Single action water pump.
The pump brings up water from a well. Pumps were often attached to windmills to fill a tank. By elevating the tank - and letting the water run downhill into the house - indoor plumbing was made possible. A pump works like this: When the handle is pushed down, a plunger is lifted and a vacuum is created below the plunger. Water is sucked into this vacuum and runs out through the spout. Hand pumps were common in the 1870s and gasoline powered pumps became common by 1910.

A rope and bucket had been used for centuries. In the 1840s, chain pumps were introduced. Cast iron pumps were becoming common in the 1870s. It had a number of advantages in both the ease of use and the ability to close off the top of the well to prevent contamination of the water. It was later attached to a windmill to fill a tank. The elevated tank allowed for the introduction of indoor plumbing. By 1910 gasoline engines started replacing the windmill. Eventually city water supplies were introduced to replace private wells.

Single Pump Line Drawing
The plunger pump represents a type of which there are several forms All have the same general construction in that the pumping-parts consist essentially of a cylinder and of a plunger, or piston. Plunger pump may be classified as single-action pumps or double-action pumps.

A single-action Lift pump is shown. It is called a lift pump because the top of the standard through which the plunger rod works is open so that water cannot be forced higher than the spout. It is called single-action because, as will be shown later, the greater part of the water is delivered on the up stroke of the plunger. The action of the pump is as follows (a) the plunger is being lifted by the down stroke of the handle. As it passes upward there is a tendency to create a vacuum below the plunger, pulling in the water.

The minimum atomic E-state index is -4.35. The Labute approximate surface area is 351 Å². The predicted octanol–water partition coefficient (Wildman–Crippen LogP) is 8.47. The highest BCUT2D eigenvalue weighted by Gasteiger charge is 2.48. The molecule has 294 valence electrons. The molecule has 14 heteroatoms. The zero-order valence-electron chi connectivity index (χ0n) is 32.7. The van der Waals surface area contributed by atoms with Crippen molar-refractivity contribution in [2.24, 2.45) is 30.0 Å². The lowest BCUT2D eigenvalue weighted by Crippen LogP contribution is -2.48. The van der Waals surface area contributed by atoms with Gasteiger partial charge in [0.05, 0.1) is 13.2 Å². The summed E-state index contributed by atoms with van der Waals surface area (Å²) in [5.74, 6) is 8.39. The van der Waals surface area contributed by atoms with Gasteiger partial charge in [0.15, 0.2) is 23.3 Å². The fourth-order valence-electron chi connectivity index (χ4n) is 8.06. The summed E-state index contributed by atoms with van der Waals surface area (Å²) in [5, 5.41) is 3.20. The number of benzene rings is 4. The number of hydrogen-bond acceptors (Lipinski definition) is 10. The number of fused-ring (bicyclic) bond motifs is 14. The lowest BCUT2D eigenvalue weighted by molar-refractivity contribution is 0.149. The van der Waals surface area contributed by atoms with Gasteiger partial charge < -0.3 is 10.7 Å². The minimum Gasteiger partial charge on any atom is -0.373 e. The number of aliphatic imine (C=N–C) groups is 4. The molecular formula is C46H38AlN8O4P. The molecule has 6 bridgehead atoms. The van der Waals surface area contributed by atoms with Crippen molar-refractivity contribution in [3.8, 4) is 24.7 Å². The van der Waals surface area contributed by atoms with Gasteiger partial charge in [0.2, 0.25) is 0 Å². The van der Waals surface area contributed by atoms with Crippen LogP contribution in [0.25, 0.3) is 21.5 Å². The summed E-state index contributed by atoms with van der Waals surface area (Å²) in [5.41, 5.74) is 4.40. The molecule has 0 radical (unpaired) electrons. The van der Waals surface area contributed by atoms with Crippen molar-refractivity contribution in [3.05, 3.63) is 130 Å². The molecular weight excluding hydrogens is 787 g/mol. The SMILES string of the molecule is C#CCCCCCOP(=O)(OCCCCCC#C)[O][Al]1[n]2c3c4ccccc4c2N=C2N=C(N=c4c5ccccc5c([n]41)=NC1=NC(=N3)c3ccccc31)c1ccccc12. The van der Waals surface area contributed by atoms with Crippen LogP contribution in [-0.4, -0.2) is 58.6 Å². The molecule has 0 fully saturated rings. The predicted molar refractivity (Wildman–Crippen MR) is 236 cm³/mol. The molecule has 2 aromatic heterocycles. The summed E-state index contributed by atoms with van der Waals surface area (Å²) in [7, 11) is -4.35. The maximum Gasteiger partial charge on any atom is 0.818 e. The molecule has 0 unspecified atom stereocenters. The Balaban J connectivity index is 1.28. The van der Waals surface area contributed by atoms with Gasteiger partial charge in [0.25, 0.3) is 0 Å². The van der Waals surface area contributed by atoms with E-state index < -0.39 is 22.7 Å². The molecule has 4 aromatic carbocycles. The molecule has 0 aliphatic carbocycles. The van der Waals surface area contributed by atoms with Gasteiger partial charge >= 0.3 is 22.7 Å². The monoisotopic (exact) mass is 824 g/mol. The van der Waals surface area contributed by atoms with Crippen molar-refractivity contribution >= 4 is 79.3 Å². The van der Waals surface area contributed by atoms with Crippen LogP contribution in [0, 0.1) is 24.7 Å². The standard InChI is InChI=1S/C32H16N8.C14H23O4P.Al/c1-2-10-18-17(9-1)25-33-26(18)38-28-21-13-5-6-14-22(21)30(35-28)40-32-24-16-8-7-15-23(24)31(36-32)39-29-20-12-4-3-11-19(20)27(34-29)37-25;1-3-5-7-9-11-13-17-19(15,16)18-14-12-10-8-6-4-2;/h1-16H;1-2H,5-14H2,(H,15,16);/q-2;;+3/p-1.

On the down stroke of the plunger (b) the flap valve closes, the poppet valve is lifted off its seat, and the plunger finishes its down stroke with all the water above it. In the next up-stroke of the plunger, the water above it is lifted up to the spout, while at the same time a new charge is forced into the cylinder from below. It is seen that water is lifted to the delivery spout only on the up stroke of the plunger, which corresponds to the down stroke of the handle; hence the term "single-action.

This is a single action water pump. It is set up for manual use so you can see how it works. If it was actually attached to the windmill, the handle would be removed and the spout closed off. A pipe can be seen from the back of the pump which leads to the water tank. The wood drive bar can be seen coming down from the wind mill mechanism to the top of the pump.

Charles B. Dempster opened a retail pump and windmill shop in Beatrice, NB in 1878. The Dempster Mill Manufacturing Company began producing windmills, pumps, water tanks, towers, well machines, and related equipment in 1886. The company's success led to nationwide sales, and by the 1920s, Dempster boasted branch houses in six other states. The company, still located in Beatrice, continues to manufacture ag-related products as Dempster Industries, Inc.